01 July 2024

Dear Friend:

            I know you haven’t heard from me for a while.  I’ve been busy, what with geo-political upheavals and the local zoning board hearings, the copy editor’s final notes on the review copy of my book, to say nothing of feeding the needy cats and attending my cousin’s son’s bar mitzvah (I was there for the bris, not actually there, but in spirit) taking so much of my time, I can hardly drag myself into the email ecosphere. 

I do have a topic in mind, and that’s the importance of maintaining a regular correspondence, even though you’re so much better at this than me.  I have two points:  1.  Connections established and preserved over time through the written word are precious and indispensable.  2.  Writing letters is the best practice any writer can ever have.  By that I mean any person who writes for a living/wants to write for a living/loves writing/is occasionally stalled in a big writing project and needs to limber up before going back at it again.  For writers, writing letters is like training for the New York Marathon.  Without the dehydration and sprained ankles. 

You might not believe this, but I’m always very excited to see your emails pop up in my gmail account.   You could tell me anything you want, and I’d be enthralled, because I can hear your voice in your words, see your face, and imagine your life going through various triumphs and travails.  I find myself really wanting to know all about Spotty’s gastrointestinal difficulties, the struggle to pay all those vet bills, your benighted spouse denting the new Subaru, little Evelyn’s soccer goal, and the short-listing for the National Book Award. 

My life is so much less interesting than yours, since most of it is consumed by hours at this keyboard in a tiny apartment on the Upper West Side with two cats and a neighbor whose snoring is loud enough to be entered in the Guinness Book of World Records.  Though by now, it’s become sort of soothing.  I might miss it when I start my book tour, sending me to places where the walls are thicker and the loudest noises are the Harleys fleeing from law enforcement.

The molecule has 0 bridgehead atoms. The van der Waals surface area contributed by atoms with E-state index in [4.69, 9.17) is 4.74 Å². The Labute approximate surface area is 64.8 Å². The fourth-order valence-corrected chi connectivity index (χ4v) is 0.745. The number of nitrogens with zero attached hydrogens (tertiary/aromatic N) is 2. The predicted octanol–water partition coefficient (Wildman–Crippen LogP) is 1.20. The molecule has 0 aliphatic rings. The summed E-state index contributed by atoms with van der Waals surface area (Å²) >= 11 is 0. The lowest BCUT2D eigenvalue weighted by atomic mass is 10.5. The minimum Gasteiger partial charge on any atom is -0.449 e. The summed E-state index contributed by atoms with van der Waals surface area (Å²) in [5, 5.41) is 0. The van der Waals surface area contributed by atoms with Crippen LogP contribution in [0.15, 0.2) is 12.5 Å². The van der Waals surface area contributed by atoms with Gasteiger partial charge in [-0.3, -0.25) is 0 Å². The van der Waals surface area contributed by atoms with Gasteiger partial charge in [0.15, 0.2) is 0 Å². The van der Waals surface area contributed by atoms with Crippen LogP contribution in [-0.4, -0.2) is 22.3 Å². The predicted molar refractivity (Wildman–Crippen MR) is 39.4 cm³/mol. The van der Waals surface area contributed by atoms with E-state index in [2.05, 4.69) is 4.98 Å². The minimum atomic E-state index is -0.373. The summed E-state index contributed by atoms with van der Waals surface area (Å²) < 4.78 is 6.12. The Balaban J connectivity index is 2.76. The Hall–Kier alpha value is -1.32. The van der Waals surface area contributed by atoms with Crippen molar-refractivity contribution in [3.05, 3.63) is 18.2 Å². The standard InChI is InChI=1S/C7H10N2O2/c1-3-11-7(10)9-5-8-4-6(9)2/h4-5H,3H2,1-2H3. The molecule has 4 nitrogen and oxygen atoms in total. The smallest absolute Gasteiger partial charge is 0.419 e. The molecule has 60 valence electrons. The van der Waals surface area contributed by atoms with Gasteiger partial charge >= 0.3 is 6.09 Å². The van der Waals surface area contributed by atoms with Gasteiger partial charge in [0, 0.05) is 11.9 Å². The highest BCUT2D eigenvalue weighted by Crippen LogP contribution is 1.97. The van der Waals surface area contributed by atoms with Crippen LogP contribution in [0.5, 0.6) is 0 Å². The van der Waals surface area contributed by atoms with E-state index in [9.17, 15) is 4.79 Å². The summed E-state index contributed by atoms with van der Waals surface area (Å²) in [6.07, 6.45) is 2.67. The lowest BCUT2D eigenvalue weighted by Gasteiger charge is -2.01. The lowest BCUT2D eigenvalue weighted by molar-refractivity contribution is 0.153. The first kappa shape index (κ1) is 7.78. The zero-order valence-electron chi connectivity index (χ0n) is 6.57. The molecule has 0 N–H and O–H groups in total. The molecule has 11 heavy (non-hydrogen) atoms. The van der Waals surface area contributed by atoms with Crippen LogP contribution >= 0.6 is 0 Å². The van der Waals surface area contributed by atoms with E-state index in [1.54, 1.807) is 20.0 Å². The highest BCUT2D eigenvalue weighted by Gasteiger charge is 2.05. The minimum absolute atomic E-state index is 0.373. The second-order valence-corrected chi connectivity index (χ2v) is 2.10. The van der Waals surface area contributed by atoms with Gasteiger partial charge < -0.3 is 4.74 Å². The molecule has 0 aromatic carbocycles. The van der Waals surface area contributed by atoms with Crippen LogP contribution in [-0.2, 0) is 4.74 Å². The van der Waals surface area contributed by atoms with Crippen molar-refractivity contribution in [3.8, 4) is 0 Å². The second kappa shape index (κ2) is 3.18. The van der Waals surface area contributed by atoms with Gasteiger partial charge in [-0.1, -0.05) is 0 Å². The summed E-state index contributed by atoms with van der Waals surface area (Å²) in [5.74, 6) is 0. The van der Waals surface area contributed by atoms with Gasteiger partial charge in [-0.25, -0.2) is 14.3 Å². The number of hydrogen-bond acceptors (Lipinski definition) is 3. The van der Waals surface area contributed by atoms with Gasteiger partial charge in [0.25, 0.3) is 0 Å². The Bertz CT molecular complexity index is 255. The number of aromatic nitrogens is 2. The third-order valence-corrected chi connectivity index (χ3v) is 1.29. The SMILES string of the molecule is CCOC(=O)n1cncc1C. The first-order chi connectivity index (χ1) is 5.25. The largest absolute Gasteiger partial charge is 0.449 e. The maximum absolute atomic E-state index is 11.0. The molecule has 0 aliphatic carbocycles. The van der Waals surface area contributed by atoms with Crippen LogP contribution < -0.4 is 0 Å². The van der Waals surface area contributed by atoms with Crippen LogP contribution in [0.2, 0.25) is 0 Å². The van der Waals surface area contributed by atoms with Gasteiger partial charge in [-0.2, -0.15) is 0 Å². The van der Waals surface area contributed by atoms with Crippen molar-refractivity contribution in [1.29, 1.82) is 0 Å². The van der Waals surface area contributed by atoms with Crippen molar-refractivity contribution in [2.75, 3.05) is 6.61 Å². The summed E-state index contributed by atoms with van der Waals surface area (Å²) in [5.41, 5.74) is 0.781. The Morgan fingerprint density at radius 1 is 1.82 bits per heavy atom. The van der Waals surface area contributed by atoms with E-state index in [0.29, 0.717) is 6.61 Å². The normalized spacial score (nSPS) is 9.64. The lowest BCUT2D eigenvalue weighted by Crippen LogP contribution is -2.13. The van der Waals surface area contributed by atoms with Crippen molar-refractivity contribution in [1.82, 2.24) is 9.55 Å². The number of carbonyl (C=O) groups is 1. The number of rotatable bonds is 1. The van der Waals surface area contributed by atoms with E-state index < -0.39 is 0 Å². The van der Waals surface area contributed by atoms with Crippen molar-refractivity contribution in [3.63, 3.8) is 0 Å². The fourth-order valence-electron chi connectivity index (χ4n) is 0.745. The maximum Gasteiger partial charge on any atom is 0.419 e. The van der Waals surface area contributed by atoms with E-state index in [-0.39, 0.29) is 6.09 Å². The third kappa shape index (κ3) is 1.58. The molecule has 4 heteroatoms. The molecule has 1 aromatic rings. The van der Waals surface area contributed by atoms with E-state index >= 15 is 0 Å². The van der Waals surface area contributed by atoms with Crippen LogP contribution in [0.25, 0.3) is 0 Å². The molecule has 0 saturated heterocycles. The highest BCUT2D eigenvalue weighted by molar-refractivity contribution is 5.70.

You might realize that we’ve been writing to each other for about thirty years, ever since we started passing notes in Mrs. Braverman’s social studies class, including that one Mrs. Braverman intercepted where I noted she had a little piece of tissue stuck to her chin and nobody had the courage to tell her.   She got very red, but did thank me, sotto voce, after class, to her credit.  Since then, all this back and forth with you has never stopped, even when you were in Beirut and I had that little time away in rehab. 

The thing about letter writing is it’s very different from face-to-face conversation, or talking on the phone, which has it’s own peculiar qualities, positive and negative.  There’s something honest and pure about a letter.  Maybe because it isn’t a two-way communication until you hear back from your correspondent.  You’re writing it all alone in the quiet, dispensing a monologue that you control without interruption, unless a cat decides to jump on the keyboard.  Yet the whole time I’m writing to you, I’m thinking of you.  You’re there in my heart and in my mind.  I know who I’m addressing, and what you might want to hear about.  What amuses you, what stirs you to fire off a rejoinder.  It’s tailored exactly to your sensibilities and the tempo of our relationship.  And thus maybe the most personal of all types of communication. 

I’m sure you’ll answer this with a very funny satire on writers entering the formative stages of sentimental middle age, but I know you know what I mean.  I know because you’ve always sent me two letters, or emails, to every one I write back to you, so I know you understand why this is important.  And so much fun. 

Just because it isn’t a love letter, doesn’t mean you can’t send a letter to someone you love. 


Your Friend



  1. Amen, Chris. Most of my letters to lifelong friends all over the world now go out by email, but I send a one-page single-spaced one on paper with my holiday card every year. I used to write a couple of them in French (a lotta work!) for copains who still haven't succumbed to English, but now I just refer them to Google Translate. An Australian friend I met on the Channel ferry in 1966 (long before the Tunnel), another faithful letter writer to his friends all over the world, visited New York a few years back. An effervescent kind of guy (in fact originally from New Zealand but has lived in Brisbane, Australia most of his adult life), he told everyone (taxi drivers, people on the subway), "This is the first time we've seen each other in fifty years, and we've stayed in touch by letters! No email, no texting, no Facebook!"

  2. Priceless. I wrote a lot of letters home when I was living in London, and should have kept it up. One of my friends from high school, who passed away a while ago, would write several letters to various friends nearly every day. I still have them. A bit poignant.

  3. Chris, this reminds me so much about my mother. I think you've inspired to write an article about her letter-writing.


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